History of sunglasses

Sunglasses protect our eyes. Make us look cool. And help us make a fashion statement.

But do you know anything about their history? Join us as we travel back in time and take a closer look at the evolution of sunglasses.

P.S. Don’t forget to pack your shades!

Original Ray-Bans®
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Inuits created the first-known sunglasses by flattening walrus ivory with narrow slits to block the sun’s rays and prevent snow blindness. They give a whole new meaning to I Am The Walrus.

Source: 10 Facts You Might Not Know About Sunglasses

Ancient poker face
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Chinese judges wore glasses with smoky quartz lenses, but not for protection from the sun. Their goal was to conceal their facial expressions when questioning witnesses.

Source: 10 Facts You Might Not Know About Sunglasses

Venetians launch UV protection
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Known as “gondola glasses,” these shades were worn by the nobility to shield their eyes in and around the waters of Venice.

Source: 10 Facts You Might Not Know About Sunglasses

Star power
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Silent movie stars popularized sunglasses. Sure, they used them to avoid recognition, but it’s suspected they wore them to hide their red eyes caused by incredibly powerful arc lamps used on movie sets.

Source: Stay Shady: The History of Sunglasses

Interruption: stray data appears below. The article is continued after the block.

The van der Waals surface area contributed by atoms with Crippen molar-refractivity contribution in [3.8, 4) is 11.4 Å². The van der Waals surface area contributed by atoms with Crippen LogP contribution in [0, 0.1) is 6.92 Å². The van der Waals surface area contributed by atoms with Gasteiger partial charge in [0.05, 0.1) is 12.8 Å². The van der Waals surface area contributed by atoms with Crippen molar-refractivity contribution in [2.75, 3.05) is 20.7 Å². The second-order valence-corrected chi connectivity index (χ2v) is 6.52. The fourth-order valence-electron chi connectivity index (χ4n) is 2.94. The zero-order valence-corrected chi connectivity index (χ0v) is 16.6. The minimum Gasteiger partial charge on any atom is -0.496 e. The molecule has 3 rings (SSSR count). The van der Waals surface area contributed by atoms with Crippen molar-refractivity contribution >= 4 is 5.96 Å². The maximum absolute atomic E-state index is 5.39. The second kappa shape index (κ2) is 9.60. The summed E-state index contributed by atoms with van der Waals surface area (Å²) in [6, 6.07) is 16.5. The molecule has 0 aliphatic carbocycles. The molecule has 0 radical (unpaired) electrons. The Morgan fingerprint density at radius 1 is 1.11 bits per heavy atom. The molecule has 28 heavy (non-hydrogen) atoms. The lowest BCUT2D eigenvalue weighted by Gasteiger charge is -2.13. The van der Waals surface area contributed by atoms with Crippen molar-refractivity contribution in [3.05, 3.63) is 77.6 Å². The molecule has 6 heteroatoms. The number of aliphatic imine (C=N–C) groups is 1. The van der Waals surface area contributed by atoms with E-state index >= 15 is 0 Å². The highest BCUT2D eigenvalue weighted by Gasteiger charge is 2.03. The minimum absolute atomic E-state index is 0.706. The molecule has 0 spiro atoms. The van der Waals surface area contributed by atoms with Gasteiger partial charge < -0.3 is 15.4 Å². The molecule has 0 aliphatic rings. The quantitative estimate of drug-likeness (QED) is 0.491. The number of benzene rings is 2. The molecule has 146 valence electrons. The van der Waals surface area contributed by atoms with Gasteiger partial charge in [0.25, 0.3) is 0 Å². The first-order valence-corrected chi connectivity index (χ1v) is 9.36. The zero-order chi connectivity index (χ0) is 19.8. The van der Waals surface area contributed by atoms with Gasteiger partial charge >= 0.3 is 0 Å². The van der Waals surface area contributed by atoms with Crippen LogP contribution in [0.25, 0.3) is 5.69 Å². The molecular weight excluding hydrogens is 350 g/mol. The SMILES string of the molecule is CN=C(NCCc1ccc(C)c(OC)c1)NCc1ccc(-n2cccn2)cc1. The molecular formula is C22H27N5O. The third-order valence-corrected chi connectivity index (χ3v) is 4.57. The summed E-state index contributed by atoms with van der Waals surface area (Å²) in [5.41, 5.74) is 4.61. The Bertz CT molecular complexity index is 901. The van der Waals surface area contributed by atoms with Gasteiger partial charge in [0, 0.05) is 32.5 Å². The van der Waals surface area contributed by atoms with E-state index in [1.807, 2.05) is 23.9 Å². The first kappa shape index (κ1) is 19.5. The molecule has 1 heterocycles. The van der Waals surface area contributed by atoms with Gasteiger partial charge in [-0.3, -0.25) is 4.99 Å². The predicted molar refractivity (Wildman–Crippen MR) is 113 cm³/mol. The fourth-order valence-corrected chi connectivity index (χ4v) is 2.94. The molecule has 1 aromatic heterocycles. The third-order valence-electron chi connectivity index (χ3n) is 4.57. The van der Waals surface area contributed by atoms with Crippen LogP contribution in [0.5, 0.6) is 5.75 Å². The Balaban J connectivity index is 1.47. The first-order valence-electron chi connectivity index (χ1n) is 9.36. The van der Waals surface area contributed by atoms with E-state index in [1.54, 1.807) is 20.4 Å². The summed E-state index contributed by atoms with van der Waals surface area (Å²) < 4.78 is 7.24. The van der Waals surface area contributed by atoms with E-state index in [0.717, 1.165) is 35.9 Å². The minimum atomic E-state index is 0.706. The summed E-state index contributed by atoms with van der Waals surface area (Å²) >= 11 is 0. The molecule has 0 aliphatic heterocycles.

Polarized lenses land in sunglasses
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Edward Land not only invented the Polaroid camera, he invented one of sunglasses’ biggest breakthroughs — glare-reducing polarized lenses.

Source: The Sunny Side of Glasses: Polarized Lenses

Aviators take flight
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Originally developed for the military, Ray-Ban® Aviators, with their iconic metal frames, went on sale to the public in 1937. Aviators were the first shades to use polarized lenses.

Source: History of Eyeglasses: Aviator Sunglasses

Purr-fectly ‘50s
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Nothing symbolizes the 1950s better than cat-eye frames. Celebrities like Marilyn Monroe popularized this sophisticated and eye catching look, which still has a huge following today.

Source: Stay Shady: The History of Sunglasses

Wayfarers are a scene stealer
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Launched in 1952, Ray-Ban® Wayfarers were seen on screen legends such as James Dean in Rebel Without a Cause. Today, they’re still a stellar style.

Source: What Do So Many Celebrities See in Ray-Ban's Wayfarer Sunglasses?

Wrap star
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Ray-Ban® Balorama wrap-around sunglasses blasted onto the scene in the 60s, but they really took off when they were worn in Dirty Harry.

Source: Dirty Harry Sunglasses Worn By Clint Eastwood

Fade in the shade
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In the 1970s, faded lenses became a fashionable trend that was popularized by the stars of Annie Hall and Klute. One advantage they have is that they can be worn indoors, particularly in nightclubs.

Source: Stay Shady: The History of Sunglasses

Shields rock the landscape
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Shields ruled when the King of Pop donned a pair in the ‘80s. Today, rock stars and rappers still favor this style.

Source: The History of Sunglasses

Brightest day of the year
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Consumers across the globe love sunglasses not only to express their unique style, but also because of UV protection and the comfort of anti-glare while having fun in the sun. It’s why more than 95.9 million pairs of sunglasses were sold in the U.S. in 2014, and why we now celebrate National Sunglasses Day on June 27th.

Source: Statistic Brain Research Institute

Shedding light on the history of sunglasses.